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My Cheating Heart

Like most racers, I was not keen on tech officials and some of the rules they enforced during my drag racing career. But in 2004, as my racing career was winding down, a friend named Chris McMahan, Operations Manager of RT. 66 Drag Strip in Joliet, IL, talked about having me come work for him on his tech official staff. That bizarre idea intrigued me – so I did it.

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This is a great shot of “The Professor,” Warren Johnson’s Pro Stock engine. He’s considered to be an engine genius. I wonder how his tech inspections go?

This is a great shot of “The Professor,” Warren Johnson’s Pro Stock engine. He’s considered to be an engine genius. I wonder how his tech inspections go?

Like most racers, I was not keen on tech officials and some of the rules they enforced during my long drag racing career. But in 2004, as my racing career was winding down, a young friend named Chris McMahan, Operations Manager of RT. 66 Drag Strip in Joliet, IL, talked about having me come work for him on his tech official staff. That bizarre idea intrigued me – so I did it.

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That decision caused some humorous grumblings in the drag race fraternity. “Good grief! That is like giving Billy the Kid a badge!” I was also compared to Jesse James (though, sadly not Alexis DeJoria’s husband).

But then many realized, who would be better? A real racer who ran a lot of outlaw venues, alongside a lot of rule benders would be good for both sides of the sport. I am sure most racers have bent some rules. I ran with several great racers who did, and were never found out.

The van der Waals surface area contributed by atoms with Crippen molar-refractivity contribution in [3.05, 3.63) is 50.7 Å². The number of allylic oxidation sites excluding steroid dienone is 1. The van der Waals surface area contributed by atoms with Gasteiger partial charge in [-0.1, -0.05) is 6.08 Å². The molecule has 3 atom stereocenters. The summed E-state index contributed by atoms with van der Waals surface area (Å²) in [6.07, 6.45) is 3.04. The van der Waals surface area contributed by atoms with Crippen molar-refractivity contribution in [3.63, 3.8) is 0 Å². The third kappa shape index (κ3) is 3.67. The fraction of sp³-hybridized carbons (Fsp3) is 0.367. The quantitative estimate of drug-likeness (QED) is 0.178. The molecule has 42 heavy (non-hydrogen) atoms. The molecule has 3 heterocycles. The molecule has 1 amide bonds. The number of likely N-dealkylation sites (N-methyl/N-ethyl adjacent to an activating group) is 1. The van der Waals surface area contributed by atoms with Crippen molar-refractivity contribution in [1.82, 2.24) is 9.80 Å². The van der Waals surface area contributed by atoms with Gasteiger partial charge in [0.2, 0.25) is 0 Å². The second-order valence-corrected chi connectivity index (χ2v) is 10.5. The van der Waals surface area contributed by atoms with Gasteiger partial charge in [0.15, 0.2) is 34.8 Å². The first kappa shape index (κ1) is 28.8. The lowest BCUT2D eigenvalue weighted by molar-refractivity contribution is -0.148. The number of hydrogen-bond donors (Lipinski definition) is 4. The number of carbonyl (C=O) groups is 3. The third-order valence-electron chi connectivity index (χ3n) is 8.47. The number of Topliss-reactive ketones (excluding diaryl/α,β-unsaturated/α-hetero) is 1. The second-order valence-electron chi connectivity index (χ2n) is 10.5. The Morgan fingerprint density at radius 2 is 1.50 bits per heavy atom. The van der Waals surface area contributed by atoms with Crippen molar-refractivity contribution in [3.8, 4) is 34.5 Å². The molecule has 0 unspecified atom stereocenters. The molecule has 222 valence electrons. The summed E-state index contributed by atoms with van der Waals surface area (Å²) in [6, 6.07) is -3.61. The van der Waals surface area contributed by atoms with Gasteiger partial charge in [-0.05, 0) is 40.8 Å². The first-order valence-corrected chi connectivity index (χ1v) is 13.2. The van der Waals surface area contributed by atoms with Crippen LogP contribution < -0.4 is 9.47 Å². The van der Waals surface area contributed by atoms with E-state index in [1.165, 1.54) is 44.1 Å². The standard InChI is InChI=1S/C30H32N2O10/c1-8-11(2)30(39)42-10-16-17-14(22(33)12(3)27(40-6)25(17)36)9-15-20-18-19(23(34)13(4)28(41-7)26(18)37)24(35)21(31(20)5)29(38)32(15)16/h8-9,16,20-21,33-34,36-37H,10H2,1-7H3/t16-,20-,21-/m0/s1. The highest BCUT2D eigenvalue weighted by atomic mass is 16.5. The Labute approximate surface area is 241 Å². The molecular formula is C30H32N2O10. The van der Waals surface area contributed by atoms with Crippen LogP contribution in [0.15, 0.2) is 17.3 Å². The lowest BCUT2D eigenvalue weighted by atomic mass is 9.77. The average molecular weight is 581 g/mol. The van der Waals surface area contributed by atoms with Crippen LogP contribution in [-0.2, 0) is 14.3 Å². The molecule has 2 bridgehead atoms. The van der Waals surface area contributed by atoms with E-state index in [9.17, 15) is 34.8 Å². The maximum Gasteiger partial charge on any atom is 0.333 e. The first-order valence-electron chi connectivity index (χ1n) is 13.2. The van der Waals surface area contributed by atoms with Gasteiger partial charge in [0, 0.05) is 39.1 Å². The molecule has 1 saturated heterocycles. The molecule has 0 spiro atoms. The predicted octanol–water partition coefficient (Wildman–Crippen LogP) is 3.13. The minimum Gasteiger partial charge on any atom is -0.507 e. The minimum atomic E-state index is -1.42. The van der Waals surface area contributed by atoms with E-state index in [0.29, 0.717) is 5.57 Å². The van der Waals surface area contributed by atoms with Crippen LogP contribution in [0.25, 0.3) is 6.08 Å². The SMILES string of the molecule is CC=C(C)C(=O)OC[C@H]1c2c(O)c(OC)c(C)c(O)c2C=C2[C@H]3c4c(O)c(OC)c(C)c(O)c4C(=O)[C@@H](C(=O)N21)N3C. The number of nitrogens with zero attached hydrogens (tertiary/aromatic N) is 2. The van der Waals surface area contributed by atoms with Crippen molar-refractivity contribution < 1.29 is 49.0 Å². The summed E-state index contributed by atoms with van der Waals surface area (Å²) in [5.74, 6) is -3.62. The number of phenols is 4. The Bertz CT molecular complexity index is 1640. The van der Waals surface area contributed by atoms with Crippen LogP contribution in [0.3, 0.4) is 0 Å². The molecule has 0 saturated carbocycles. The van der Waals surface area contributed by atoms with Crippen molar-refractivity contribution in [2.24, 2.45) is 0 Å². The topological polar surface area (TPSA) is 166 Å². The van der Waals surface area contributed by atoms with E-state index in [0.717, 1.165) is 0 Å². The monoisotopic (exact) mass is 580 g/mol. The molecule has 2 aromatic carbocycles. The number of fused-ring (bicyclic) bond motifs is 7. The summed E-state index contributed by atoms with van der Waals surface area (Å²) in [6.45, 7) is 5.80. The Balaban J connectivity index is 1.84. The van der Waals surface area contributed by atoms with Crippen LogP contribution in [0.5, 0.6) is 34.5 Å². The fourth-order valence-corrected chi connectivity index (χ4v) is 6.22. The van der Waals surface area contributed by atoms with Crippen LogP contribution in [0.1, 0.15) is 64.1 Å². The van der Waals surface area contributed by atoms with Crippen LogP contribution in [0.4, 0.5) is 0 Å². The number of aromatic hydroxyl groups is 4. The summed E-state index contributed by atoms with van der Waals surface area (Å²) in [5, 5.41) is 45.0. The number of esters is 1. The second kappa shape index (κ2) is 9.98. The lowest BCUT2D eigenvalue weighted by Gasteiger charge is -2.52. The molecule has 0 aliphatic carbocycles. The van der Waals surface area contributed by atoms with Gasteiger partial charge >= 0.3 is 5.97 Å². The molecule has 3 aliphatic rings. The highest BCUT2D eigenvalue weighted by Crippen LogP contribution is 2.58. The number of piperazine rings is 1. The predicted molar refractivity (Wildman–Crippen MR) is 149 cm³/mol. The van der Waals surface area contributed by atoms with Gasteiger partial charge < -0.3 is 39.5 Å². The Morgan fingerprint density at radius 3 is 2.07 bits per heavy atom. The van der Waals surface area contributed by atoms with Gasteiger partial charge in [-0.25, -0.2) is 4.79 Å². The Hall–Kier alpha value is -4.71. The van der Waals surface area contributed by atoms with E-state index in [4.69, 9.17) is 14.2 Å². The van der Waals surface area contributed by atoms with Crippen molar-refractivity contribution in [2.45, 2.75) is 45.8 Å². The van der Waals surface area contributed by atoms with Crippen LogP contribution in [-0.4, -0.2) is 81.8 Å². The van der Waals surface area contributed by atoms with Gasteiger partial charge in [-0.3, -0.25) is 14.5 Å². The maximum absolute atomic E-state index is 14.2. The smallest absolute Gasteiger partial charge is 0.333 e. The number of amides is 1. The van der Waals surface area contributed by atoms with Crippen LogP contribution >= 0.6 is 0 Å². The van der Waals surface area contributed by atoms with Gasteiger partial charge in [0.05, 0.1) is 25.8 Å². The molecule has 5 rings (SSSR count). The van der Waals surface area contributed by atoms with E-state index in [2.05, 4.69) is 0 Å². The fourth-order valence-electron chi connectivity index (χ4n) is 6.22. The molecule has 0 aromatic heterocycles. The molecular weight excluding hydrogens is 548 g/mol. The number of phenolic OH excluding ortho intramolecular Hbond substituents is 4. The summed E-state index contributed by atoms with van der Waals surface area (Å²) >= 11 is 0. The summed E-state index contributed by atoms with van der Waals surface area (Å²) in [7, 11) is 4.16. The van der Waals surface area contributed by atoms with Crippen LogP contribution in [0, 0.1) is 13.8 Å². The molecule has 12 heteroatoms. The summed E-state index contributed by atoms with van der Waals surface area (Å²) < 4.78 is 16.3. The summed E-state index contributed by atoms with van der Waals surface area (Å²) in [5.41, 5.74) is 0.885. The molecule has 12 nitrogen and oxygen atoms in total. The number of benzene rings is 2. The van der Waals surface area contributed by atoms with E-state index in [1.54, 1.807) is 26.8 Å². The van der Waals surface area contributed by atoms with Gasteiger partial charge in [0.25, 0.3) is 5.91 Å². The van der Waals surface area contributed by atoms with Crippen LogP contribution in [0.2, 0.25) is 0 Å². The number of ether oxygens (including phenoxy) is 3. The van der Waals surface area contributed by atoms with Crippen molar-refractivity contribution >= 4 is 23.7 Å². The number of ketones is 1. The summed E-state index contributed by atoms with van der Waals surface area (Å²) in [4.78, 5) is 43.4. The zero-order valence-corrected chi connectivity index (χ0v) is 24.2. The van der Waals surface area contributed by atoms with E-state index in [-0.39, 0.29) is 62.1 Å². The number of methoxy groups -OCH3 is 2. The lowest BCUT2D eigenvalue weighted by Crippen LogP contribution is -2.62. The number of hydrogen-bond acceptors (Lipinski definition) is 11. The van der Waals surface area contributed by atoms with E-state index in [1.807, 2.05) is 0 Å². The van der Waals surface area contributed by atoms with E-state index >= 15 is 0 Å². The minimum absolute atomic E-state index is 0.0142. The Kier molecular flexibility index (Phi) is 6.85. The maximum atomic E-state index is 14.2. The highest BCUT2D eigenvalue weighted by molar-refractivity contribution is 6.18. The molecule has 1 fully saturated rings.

I had a few tricks myself, but these were mostly in the area of updated belts and net, etc. I am sure others did as well, which is probably why the date-punched tag system replaced printed dates. When expiration dates were only stamped ink, all that was needed was an eradicator, a proper size stencil kit and a steady hand.

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Oh, the stories I could tell! I know a racer whose car required extra tubing. So as not to add weight or chance a negative chassis reaction, he tacked in the couple new required bars, made “Dum Dum” look like weld and painted over it. After the certified sticker was given, as soon as he got home, he would remove the extra bars.

Others cheated with devices to trip the win light sooner and get a better ET. Some would hide illegal nitrous systems. And some of us used a restrictor in the spark plug hole to lesson the cubic inch when “pumped.”

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I only tried cheating to enhance my performance once, using that spark plug restrictor. It was during the ’70s in the early Pro Stock days. Entries were weight- factored a certain number of pounds per cubic inch – and not equally. The canted valve Cleveland, which I ran then, earned the highest factor. In AHRA, my Pinto was factored at 7.2 pounds per cubic inch. Most entries back then were de-stroked small blocks, running high rpm. I had a 339 cid Cleveland that I spun over 11,500 RPM. To acquire that, we used super lightweight pistons, tool steel wrist pins the thickness of conduit, lightweight aluminum knife-edged rods, and huge spring-breaking roller camshafts. Breaking valve springs was a huge problem back then; one would break every few runs.